Figure 1.

 Treatment with anti-protein C (PC) antibodies enhances activation of coagulation, increases plasminogen activator inhibitor-1 (PAI-1) levels, inhibits systemic fibrinolytic activity, enhances systemic cytokine production and enhances bacterial outgrowth in murine Escherichia coli peritonitis. (A–J) Peritoneal lavage fluid (PLF) and plasma levels of PC) activity (A, B), thrombin–antithrombin (TAT) complexes (C, D), PAI-1 (E, F), and plasminogen activator activity (PAA) (G, H). (I, J) Plasma levels of interleukin (IL)-6 (I) and monocyte chemoattractant protein (MCP)-1 (J). (K, L) Bacterial outgrowth in PLF (K) and blood (L) 6, 14 and 20 h after induction of Ecoli peritonitis in control antibody-treated (white) and anti-PC-treated (gray) mice. Data are expressed as box-and-whisker diagrams depicting the smallest observation, lower quartile, median, upper quartile, and largest observation (eight mice per group at each time point). Statistical significance as compared with control antibody: *P < 0.05, **P < 0.01, and ***P < 0.001, respectively, Mann–Whitney U-test). CFU, colony-forming unit; ND, not determined.

Anti-PC treatment did not impact on cell counts or differentials or on cytokine concentrations in PLF at any time point after infection (data not shown). Whereas no differences in cytokine levels were detected at 6 h after infection, at 14 h plasma levels of IL-6, MCP-1 and IL-10 were substantially higher in anti-PC-treated animals (P < 0.01 vs. mice treated with control antibody; shown for IL-6 and MCP-1 in Fig. 1I,J); after 20 h, these differences had subsided. There were no differences in TNF-α and IFN-γ levels between groups at any time point (not shown). IL12p70 levels were below the limit of detection at all time points.

It is of interest that, at 14 h post-infection, anti-PC treatment enhanced bacterial loads approximately 10-fold in PLF (Fig. 1K), blood (Fig. 1L), liver and lung (not shown) (P < 0.05 vs. mice treated with control antibody in all compartments tested); after 20 h of infection, bacterial loads were very high in all mice, and differences between groups had subsided. The inhibitory effect of endogenous PC on bacterial growth and dissemination is remarkable, considering that (A)PC is not known to impact on antibacterial mechanisms per se, and considering that anti-PC did not influence the inflammatory response to E. coli in a way that might have impaired antibacterial defense. It is conceivable that the lower bacterial loads in PLF of mice not treated with anti-PC result from less activation of coagulation, which could deprive bacteria of an intraperitoneal niche provided by fibrin, as was suggested earlier [3]. This is in agreement with studies from our group that linked less activation of coagulation or enhanced fibrinolysis to lower bacterial counts in murine E. coli peritonitis [6,7]. The differences in blood, liver and lung bacterial outgrowth in our study are probably secondary to different outgrowth at the primary site of infection.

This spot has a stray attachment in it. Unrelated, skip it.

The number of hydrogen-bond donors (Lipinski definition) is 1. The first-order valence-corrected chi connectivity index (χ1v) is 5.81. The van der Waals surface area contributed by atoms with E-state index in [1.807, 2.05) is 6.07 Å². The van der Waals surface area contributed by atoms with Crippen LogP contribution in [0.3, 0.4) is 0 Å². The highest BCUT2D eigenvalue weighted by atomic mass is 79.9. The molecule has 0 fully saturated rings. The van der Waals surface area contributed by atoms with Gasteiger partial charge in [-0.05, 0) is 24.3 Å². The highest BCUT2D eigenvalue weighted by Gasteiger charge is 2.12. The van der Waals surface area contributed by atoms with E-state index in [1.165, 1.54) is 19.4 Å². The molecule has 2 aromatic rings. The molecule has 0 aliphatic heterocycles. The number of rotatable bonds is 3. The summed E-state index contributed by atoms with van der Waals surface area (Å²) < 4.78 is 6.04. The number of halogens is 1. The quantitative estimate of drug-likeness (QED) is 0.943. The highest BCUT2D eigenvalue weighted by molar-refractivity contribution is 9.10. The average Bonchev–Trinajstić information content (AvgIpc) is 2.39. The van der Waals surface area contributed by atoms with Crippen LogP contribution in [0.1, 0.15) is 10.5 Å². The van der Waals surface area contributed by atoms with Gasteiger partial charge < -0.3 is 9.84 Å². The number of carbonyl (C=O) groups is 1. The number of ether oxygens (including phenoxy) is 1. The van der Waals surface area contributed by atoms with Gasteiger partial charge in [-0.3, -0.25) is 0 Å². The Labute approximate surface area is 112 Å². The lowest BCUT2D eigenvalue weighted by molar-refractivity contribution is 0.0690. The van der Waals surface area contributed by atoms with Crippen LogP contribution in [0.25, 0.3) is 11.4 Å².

In conclusion, we show that endogenous PC decreases local and systemic activation of coagulation and enhances systemic fibrinolytic activity in murine E. coli peritonitis, thereby limiting the procoagulant trigger elicited by this rapidly disseminating infection. Moreover, we demonstrate that endogenous PC transiently lowers bacterial outgrowth, possibly by preventing bacteria from using fibrin clots to escape from bacterial killing. These data reveal endogenous PC as an important regulator of an adequate antibacterial host response during abdominal sepsis.


The authors thank J. Daan de Boer, who assisted in measuring inflammatory markers. M. Schouten is sponsored by a grant of the Dutch Thrombosis Foundation (grant number TSN 2005-1).

Disclosure of Conflict of Interest

The authors state that they have no conflict of interest.